Anthony Lane of The New Yorker said, "To find a comic-book hero who doesn't agonize over his supergifts, and would defend his constitutional right to get a kick out of them, is frankly a relief".

Frank Lovece of Film Journal International, a one-time Marvel Comics writer, said that, "In a refreshing and unexpected turn, the sequel to Iron Man doesn't find a changed man. Inside the metal, imperfect humanity grows even more so, as thought-provoking questions of identity meet techno-fantasy made flesh."
Tony Stark: Let the record reflect that I observe Mr. Hammer entering the chamber and I am wondering if and when any actual expert will also be in attendance.

Tony Stark: [about Natalie Rushman] Who is she?
Pepper Potts: She is from legal and she is potentially a very expensive sexual harassment lawsuit if you keep ogling her like that.

Justin Hammer: These are the Cubans, baby. This is the Cohibas, the Montecristos. This is a kinetic-kill, side-winder vehicle with a secondary cyclotrimethylenetrinitramine RDX burst. It's capable of busting a bunker under the bunker you just busted. If it were any smarter, it'd write a book, a book that would make Ulysses look like it was written in crayon. It would read it to you. This is my Eiffel Tower. This is my Rachmaninoff's Third. My Pieta. It's completely elegant, it's bafflingly beautiful, and it's capable of reducing the population of any standing structure to zero. I call it "The Ex-Wife."

Ivan Vanko: My father is the reason you're alive.
Tony Stark: No, the reason I'm alive is because you made a shot, and you missed.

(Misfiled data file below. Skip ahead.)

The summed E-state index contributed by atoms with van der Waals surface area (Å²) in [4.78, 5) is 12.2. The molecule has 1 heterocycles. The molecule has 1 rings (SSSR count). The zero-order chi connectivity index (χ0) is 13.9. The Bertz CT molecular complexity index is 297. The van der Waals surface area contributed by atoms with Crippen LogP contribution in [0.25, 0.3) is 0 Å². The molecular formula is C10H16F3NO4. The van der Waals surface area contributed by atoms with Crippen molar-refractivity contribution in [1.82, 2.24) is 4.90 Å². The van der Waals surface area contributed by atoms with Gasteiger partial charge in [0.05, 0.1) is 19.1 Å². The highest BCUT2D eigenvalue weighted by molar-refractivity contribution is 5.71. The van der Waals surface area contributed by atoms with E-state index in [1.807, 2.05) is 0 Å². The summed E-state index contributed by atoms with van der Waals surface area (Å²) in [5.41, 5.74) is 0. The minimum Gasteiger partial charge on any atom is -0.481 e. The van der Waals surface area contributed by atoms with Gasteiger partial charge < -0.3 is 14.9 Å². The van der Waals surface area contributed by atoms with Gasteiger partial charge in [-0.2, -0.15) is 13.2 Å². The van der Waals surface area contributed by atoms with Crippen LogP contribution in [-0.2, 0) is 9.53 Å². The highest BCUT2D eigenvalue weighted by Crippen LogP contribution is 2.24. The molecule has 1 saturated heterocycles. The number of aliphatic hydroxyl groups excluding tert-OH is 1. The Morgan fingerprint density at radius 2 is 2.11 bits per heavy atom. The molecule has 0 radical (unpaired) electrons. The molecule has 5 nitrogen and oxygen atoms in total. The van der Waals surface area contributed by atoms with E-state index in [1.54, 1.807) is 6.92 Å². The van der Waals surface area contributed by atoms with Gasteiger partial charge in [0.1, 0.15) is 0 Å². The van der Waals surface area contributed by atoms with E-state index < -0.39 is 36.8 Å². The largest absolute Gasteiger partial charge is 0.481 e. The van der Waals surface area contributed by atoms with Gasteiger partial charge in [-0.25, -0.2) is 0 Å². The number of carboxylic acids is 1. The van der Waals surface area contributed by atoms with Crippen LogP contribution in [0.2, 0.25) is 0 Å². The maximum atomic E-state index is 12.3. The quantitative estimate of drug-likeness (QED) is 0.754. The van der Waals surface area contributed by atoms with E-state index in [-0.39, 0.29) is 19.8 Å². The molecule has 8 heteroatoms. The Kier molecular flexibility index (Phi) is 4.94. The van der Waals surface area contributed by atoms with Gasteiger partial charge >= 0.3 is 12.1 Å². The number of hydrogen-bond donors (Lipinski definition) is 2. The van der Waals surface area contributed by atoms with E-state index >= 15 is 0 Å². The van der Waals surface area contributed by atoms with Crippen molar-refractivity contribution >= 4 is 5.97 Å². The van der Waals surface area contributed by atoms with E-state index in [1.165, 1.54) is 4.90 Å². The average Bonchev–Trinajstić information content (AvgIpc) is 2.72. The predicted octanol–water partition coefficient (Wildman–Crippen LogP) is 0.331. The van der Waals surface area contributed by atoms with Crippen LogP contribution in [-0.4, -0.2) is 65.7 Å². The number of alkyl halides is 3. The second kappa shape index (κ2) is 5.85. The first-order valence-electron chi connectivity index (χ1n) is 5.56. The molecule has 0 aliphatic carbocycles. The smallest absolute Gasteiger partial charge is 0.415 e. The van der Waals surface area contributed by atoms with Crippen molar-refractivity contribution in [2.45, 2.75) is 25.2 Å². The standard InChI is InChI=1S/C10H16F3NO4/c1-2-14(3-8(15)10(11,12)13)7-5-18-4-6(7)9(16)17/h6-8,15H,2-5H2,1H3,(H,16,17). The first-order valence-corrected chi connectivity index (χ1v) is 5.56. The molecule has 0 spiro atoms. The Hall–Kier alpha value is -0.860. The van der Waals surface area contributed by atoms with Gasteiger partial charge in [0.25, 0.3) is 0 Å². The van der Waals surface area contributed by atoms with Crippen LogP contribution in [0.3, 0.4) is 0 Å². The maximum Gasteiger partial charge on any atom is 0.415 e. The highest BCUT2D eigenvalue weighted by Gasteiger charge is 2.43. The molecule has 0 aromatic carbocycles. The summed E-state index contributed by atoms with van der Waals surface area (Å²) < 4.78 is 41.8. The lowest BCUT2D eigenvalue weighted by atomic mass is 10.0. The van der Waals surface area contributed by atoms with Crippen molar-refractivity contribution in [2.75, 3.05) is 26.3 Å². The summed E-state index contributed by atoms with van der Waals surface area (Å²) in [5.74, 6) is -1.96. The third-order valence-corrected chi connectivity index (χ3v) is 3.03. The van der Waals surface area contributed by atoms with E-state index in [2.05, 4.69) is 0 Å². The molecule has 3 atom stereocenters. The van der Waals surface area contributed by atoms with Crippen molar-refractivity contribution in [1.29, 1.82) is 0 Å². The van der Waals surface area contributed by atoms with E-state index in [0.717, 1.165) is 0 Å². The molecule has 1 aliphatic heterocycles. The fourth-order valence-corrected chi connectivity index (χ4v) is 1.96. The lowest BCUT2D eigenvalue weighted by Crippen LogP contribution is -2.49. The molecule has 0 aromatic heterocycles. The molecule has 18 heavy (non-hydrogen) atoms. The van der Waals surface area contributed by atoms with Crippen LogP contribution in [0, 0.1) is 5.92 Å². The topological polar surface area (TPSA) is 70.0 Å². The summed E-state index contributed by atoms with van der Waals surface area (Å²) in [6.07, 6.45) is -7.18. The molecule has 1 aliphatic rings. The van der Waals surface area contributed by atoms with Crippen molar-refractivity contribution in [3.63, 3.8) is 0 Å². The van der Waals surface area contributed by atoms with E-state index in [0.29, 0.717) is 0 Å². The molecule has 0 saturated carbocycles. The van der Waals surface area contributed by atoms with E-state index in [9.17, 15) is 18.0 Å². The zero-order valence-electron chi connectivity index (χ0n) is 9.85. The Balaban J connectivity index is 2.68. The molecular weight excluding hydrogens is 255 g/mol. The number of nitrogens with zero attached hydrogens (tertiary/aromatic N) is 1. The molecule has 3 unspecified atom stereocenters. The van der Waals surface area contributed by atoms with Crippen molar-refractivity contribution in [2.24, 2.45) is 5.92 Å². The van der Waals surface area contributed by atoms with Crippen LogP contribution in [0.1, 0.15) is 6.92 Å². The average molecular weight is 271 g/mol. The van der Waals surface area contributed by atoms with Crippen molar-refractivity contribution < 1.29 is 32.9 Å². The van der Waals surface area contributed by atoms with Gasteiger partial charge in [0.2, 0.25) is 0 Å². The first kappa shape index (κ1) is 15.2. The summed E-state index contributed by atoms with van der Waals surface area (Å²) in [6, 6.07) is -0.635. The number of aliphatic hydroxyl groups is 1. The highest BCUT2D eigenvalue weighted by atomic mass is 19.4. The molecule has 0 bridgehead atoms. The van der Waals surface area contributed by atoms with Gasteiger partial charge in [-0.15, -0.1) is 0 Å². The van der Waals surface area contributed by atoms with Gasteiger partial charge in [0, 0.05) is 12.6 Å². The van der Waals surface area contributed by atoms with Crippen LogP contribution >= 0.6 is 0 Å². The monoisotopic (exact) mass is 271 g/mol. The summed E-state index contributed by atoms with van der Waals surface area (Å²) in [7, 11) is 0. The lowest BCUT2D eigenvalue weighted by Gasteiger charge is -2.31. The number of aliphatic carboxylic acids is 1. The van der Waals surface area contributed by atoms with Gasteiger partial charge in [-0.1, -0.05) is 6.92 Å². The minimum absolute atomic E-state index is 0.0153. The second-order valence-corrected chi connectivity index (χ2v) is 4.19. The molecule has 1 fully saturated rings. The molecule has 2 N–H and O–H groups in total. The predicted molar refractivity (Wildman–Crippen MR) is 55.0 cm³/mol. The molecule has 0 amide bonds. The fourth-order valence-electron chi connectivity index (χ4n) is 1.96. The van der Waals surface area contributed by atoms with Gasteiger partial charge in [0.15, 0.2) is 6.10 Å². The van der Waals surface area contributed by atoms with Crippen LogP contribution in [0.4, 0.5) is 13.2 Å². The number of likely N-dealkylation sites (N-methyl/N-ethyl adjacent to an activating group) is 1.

Ivan Vanko: [laughs] If you could make God bleed, people would cease to believe in Him. There will be blood in the water, the sharks will come. All I have to do is sit back and watch as the world consumes you.
Tony Stark: Where will you be watching the world consume me from? Oh, that's right, a prison cell. I'll send you a bar of soap.

Tony Stark: You know, the question I get asked most often is, "Tony, how do you go to the bathroom in the suit?"
[pauses with eyes closed]
Tony Stark: Just like that.


Adam Goldstein: [peeking up from behind laptop] Yes, Mr. Stark?
Tony Stark: Give me phat beat to beat my buddy's ass to.
 

Warhawk

The cake is a lie.
Staff member
I hesitate to propose this because it’s been a long haul for everybody, and school is starting up, but ...

How would everyone feel about extended this 3 more rounds to give us an even 30? The second bonus round would have no letter restrictions. We’d be able to scoop up those dangling favorites that were blocked by slightly more favorite films with the same letter.

It would also come with the proviso that Slim gets Black Panther.
@Padrino timed out so I made my selection.

I'm fine with another few rounds if everyone else is. What the heck.
 

Mr. S£im Citrus

Doryphore of KingsFans.com
Staff member
"X" is for:














Fang Shi Yu yu Hong Xiguan (Kung Fu Invaders, aka Heroes Two) (1974)

http://www.imdb.com/title/tt0070051/

Director: Cheh Chang
Writer(s): Cheh Chang and Kuang Ni
Score: Fu-Ling Wang
Cast: Kuan Tai Chen, Alexander Fu Sheng, Nan Chiang, Mu Chu
Genre: Action, Drama, Historical Fiction
Runtime: 1 hour 33 minutes


IMDb Summary: Hung escapes Shaolin after the temple is attacked by the Ching, only to be jailed with the help of Fang (also of Shaolin) who mistakes him for a bandit. Fang must now help Hung escape so they can challenge the Ching together.

First off, I was much older than I want to admit before I realized that Heroes Two was not a sequel to a movie called Heroes. Being unable to speak any Chinese dialects, I wasn't aware that the title of the movie, in the original language, was simply the names of the two protagonists. Though, considering how often their names are repeated throughout the movie, I suppose that I shouldn't be surprised.